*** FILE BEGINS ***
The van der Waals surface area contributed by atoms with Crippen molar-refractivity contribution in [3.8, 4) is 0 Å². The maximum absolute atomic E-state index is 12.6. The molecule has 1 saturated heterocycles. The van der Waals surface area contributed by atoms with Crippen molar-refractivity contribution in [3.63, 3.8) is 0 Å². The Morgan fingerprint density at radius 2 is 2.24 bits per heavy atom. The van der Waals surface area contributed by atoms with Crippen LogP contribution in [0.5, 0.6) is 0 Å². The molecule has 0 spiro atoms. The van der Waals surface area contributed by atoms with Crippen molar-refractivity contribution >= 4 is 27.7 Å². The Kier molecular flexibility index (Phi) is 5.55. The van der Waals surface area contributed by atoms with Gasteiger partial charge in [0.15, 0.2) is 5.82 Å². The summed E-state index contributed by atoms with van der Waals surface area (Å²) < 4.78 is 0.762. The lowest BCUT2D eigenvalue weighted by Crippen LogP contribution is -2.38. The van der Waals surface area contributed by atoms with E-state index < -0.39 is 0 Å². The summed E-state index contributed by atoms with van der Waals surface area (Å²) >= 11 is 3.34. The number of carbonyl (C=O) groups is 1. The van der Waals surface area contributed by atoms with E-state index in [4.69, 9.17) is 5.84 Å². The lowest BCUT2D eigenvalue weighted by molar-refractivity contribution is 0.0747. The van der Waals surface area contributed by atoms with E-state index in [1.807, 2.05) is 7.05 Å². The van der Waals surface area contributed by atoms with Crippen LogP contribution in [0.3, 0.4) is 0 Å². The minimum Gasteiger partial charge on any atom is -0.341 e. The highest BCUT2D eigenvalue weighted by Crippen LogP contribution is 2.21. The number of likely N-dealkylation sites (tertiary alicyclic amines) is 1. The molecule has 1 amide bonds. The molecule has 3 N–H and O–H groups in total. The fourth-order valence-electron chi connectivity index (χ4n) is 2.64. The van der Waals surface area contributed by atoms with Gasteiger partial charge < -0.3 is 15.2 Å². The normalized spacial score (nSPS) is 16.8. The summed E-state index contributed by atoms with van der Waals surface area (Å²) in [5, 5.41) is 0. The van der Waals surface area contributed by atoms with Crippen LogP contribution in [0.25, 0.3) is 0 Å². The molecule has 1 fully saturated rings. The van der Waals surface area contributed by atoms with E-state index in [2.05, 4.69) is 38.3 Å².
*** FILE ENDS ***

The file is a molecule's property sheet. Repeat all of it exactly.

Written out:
The van der Waals surface area contributed by atoms with Crippen molar-refractivity contribution in [3.8, 4) is 0 Å². The maximum absolute atomic E-state index is 12.6. The molecule has 1 saturated heterocycles. The van der Waals surface area contributed by atoms with Crippen molar-refractivity contribution in [3.63, 3.8) is 0 Å². The Morgan fingerprint density at radius 2 is 2.24 bits per heavy atom. The van der Waals surface area contributed by atoms with Crippen LogP contribution in [0.5, 0.6) is 0 Å². The molecule has 0 spiro atoms. The van der Waals surface area contributed by atoms with Crippen molar-refractivity contribution >= 4 is 27.7 Å². The Kier molecular flexibility index (Phi) is 5.55. The van der Waals surface area contributed by atoms with Gasteiger partial charge in [0.15, 0.2) is 5.82 Å². The summed E-state index contributed by atoms with van der Waals surface area (Å²) < 4.78 is 0.762. The lowest BCUT2D eigenvalue weighted by Crippen LogP contribution is -2.38. The van der Waals surface area contributed by atoms with E-state index < -0.39 is 0 Å². The summed E-state index contributed by atoms with van der Waals surface area (Å²) >= 11 is 3.34. The number of carbonyl (C=O) groups is 1. The van der Waals surface area contributed by atoms with E-state index in [4.69, 9.17) is 5.84 Å². The lowest BCUT2D eigenvalue weighted by molar-refractivity contribution is 0.0747. The van der Waals surface area contributed by atoms with E-state index in [1.807, 2.05) is 7.05 Å². The van der Waals surface area contributed by atoms with Crippen LogP contribution in [0.3, 0.4) is 0 Å². The minimum Gasteiger partial charge on any atom is -0.341 e. The highest BCUT2D eigenvalue weighted by Crippen LogP contribution is 2.21. The number of likely N-dealkylation sites (tertiary alicyclic amines) is 1. The molecule has 1 amide bonds. The molecule has 3 N–H and O–H groups in total. The fourth-order valence-electron chi connectivity index (χ4n) is 2.64. The van der Waals surface area contributed by atoms with Gasteiger partial charge < -0.3 is 15.2 Å². The normalized spacial score (nSPS) is 16.8. The summed E-state index contributed by atoms with van der Waals surface area (Å²) in [5, 5.41) is 0. The van der Waals surface area contributed by atoms with Crippen LogP contribution in [0.25, 0.3) is 0 Å². The molecule has 1 fully saturated rings. The van der Waals surface area contributed by atoms with E-state index in [2.05, 4.69) is 38.3 Å².